“In burlesque what’s sexy or attractive or interesting is not one particular type of body, but rather the confidence in displaying that body.”
How would you respond to that, perhaps keeping in mind the person sitting down somewhere reading this article who feels too fat or too skinny or just not particularly sexy enough?
I think that’s a perfect way to describe the community. There’s so much hatred or discontent for our bodies. Like how we gotta get our “pride body” on. Things like that. And those are seemingly innocent and we can joke about them but I think people do go home and look in the mirror and judge themselves based on how they feel they should look.
And for me personally, I love performing because despite whatever body type I fall into, whether it be normative or not, I think we all have those body issues and those ideas about what our body should look like. But I think the longer I’ve been performing the less fucks I give about what my body should look like and the happier I’ve become just being me.
When I’ve scene burlesque in Edmonton, I’ve seen all kinds of body types – many of which don’t fit the stereotype of the type of body we’re told is acceptable to be on-stage in various states of undress. To what degree, for you and some of the performers in your circles, is that messaging important? The message that, “You’re beautiful. Bodies are beautiful. ALL kinds of bodies are beautiful.” Is that a very intentional part of the message?
Absolutely. I think that would be the number one message. Regardless of how you would describe yourself or how you look, you have a community that is open to you… as long as you’re not shitty. You can explore your sexuality and explore your body and your creative side – whatever you want to achieve by exploring burlesque – and have a safe space to do so.
And although audiences may not always be safe, you have a host that will never make fun of you and performers and a community that would never make fun of you; and if they do then they’re not truly a part of that community.
I think a lot of the local performers who don’t necessarily fit that cliché of what’s expected of a female body that is involved in exotic dancing… I mean, they know and they’re well aware of the labels society puts on them. But at the same time they have embraced that and they’ve used that as one of their biggest selling points – it’s something that sets them apart.
For the person reading this interview who thinks to themselves, “Hmm… this burlesque thing sounds pretty cool,” how can they get involved? What’s a step they can take right here in Edmonton?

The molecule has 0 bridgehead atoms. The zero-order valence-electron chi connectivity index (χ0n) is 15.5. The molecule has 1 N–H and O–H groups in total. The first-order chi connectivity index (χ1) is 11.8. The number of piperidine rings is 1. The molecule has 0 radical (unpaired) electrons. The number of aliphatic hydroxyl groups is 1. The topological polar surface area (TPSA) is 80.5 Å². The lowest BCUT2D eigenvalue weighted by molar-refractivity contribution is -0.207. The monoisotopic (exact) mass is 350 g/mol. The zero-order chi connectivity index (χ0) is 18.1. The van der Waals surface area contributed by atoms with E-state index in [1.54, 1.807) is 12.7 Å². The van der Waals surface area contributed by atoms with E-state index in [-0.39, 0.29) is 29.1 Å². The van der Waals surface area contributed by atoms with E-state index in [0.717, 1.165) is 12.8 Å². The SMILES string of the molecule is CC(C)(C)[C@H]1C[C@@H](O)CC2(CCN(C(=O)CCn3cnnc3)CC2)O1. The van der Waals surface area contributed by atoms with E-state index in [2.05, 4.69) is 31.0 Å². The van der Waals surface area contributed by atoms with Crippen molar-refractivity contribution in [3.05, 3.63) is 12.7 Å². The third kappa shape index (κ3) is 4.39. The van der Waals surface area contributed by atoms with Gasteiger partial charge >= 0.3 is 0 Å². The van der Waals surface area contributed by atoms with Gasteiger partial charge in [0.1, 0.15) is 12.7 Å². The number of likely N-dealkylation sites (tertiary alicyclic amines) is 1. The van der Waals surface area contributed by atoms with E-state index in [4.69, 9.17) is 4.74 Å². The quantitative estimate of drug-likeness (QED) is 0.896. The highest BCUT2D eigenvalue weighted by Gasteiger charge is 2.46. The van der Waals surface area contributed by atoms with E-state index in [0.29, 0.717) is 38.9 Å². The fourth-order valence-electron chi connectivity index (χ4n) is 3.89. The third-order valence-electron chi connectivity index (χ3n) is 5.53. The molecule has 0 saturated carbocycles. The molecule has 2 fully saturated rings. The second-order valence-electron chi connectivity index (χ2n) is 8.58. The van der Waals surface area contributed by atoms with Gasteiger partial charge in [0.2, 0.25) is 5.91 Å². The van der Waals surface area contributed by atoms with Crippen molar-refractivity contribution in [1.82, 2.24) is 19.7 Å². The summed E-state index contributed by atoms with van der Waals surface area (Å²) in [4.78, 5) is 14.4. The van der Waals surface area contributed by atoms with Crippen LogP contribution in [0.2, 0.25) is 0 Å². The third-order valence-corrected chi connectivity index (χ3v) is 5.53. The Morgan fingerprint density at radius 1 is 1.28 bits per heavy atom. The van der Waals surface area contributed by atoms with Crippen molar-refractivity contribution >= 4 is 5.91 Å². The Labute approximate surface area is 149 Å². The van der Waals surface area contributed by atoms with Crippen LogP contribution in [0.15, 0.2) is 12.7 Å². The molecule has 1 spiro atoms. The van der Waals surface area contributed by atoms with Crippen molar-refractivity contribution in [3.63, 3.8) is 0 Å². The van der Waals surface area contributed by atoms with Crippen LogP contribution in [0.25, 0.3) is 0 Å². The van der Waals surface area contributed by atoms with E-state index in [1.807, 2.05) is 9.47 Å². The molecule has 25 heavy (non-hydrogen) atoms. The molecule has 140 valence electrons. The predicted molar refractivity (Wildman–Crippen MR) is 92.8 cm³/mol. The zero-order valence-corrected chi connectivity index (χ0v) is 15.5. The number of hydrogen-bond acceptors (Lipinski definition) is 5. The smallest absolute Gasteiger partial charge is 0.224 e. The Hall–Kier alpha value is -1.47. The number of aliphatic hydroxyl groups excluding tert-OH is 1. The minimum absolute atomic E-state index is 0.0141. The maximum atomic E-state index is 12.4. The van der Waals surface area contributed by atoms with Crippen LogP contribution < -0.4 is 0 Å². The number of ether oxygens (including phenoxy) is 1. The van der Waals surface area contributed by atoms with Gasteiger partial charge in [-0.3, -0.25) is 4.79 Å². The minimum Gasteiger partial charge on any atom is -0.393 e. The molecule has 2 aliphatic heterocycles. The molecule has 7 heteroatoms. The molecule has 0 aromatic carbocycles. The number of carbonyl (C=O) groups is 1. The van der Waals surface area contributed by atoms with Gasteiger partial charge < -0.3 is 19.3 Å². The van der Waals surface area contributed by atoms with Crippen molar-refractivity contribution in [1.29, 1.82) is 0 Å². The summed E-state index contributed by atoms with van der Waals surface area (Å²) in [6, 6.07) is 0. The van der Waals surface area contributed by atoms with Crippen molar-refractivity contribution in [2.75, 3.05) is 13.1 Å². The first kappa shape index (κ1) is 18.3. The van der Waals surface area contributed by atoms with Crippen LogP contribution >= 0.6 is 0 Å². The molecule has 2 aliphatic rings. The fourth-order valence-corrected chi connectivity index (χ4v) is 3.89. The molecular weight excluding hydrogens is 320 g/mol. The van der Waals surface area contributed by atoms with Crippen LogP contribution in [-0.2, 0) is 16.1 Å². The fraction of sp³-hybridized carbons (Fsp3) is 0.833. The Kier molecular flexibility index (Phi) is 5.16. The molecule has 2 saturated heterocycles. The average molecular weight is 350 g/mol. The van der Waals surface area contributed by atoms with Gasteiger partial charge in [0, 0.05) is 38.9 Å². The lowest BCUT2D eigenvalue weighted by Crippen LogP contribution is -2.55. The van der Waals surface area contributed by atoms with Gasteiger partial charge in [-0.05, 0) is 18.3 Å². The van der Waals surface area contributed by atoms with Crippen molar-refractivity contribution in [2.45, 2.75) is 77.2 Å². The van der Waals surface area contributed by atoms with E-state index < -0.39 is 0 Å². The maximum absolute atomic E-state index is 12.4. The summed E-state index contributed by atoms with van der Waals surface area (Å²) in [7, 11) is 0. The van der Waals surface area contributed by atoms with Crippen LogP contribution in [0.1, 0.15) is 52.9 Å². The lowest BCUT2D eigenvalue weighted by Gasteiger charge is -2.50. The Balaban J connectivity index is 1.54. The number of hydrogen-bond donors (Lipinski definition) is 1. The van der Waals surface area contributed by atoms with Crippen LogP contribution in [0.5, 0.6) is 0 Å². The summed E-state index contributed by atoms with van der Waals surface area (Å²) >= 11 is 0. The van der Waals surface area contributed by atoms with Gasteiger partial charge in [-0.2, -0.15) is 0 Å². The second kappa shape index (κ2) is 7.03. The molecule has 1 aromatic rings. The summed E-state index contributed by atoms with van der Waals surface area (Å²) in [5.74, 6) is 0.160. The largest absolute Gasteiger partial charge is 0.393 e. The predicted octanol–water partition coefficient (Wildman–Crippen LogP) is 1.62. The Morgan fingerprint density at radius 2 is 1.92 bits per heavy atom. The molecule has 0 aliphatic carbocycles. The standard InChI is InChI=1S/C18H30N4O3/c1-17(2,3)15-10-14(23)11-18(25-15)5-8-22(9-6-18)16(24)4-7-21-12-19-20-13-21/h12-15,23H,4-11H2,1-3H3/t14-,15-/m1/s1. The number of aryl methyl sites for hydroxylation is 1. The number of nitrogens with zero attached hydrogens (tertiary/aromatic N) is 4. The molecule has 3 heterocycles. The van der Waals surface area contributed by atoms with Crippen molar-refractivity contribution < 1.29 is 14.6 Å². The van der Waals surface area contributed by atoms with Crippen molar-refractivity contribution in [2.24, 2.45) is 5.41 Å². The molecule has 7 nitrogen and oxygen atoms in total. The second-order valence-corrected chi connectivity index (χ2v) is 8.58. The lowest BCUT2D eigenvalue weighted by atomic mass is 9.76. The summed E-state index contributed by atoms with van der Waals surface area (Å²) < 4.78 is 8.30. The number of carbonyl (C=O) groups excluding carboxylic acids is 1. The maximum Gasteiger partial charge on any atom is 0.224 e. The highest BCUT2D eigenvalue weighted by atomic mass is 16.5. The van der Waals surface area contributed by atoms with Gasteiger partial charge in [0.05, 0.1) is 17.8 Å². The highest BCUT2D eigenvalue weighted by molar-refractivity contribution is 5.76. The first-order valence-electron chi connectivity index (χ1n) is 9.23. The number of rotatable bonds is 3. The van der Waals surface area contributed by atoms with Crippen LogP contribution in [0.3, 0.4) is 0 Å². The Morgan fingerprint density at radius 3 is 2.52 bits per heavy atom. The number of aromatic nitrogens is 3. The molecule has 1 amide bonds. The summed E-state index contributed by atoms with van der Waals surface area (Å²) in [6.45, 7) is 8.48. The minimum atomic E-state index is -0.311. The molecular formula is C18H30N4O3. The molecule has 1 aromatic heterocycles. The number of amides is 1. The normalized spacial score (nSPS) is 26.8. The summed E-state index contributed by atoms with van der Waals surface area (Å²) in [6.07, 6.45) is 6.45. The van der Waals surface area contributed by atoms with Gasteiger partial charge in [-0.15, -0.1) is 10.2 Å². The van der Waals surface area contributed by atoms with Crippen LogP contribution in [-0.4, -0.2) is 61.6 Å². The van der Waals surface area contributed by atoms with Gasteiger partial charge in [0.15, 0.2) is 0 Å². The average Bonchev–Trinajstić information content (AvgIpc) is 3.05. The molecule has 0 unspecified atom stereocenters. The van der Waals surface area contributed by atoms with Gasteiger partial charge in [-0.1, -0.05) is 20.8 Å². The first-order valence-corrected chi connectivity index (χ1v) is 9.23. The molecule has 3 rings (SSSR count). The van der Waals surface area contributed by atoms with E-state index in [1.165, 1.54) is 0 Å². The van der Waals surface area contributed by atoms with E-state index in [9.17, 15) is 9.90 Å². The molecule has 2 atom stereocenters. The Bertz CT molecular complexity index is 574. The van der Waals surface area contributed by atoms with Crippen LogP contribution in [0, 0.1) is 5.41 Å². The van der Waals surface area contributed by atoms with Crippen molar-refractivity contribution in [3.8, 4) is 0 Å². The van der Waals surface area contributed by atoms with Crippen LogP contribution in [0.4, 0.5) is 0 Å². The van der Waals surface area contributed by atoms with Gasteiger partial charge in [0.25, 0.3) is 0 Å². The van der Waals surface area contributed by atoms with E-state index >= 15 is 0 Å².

Well, there are a lot of resources. I’ve mentored lots of new performers and although that’s not always necessarily my main area of interest, I do love fostering growth within the community.
There’s the Edmonton Burlesque Centre, which has classes every couple of months. At the festival this weekend there are going to be workshops with features from all around the world. We also have a whole bunch of local pioneers in the community coming to feature in the festival and do workshops as well.
And then throughout the rest of the year there are always workshops and lots of performers who are totally willing to mentor and help inspire people who are wanting to get involved. And you can always just reach out to a performer. I would be surprised if any of the performers would just say, “Whatever.” People are generally very willing to help or point you in the right direction.
And, finally, on to the big event… give us the pitch for the Edmonton Burlesque Festival. What can people expect to experience?
There are go-go dancers. There’s alcohol (of course). Hors d’oeuvres for people who’ve bought VIP tickets. There’s a vendor area with shirts, boas, pasties if you’re feeling crazy… Anything to get starting with burlesque. Anything that’s rhinestoned to fuck. And that’s before you even hit the theatre.
And in the theatre, you’ll experience new performers, male performers, female performers, drag performers, and clowns. There will be super-polished performers and super-raw performers, performances to music and performances to spoken-word. There’s literally something for everybody.
You can buy tickets through the Edmonton Burlesque Festival website.You can get weekend passes or individual night passes. And although the volunteer sign-up is already over for this year, throughout the year we’ll be looking for volunteers for next year, which is a great way to get your feet wet if you’re interested in getting involved with burlesque.
To purchase tickets for the Edmonton Burlesque Festival, or to learn more, click the banner below: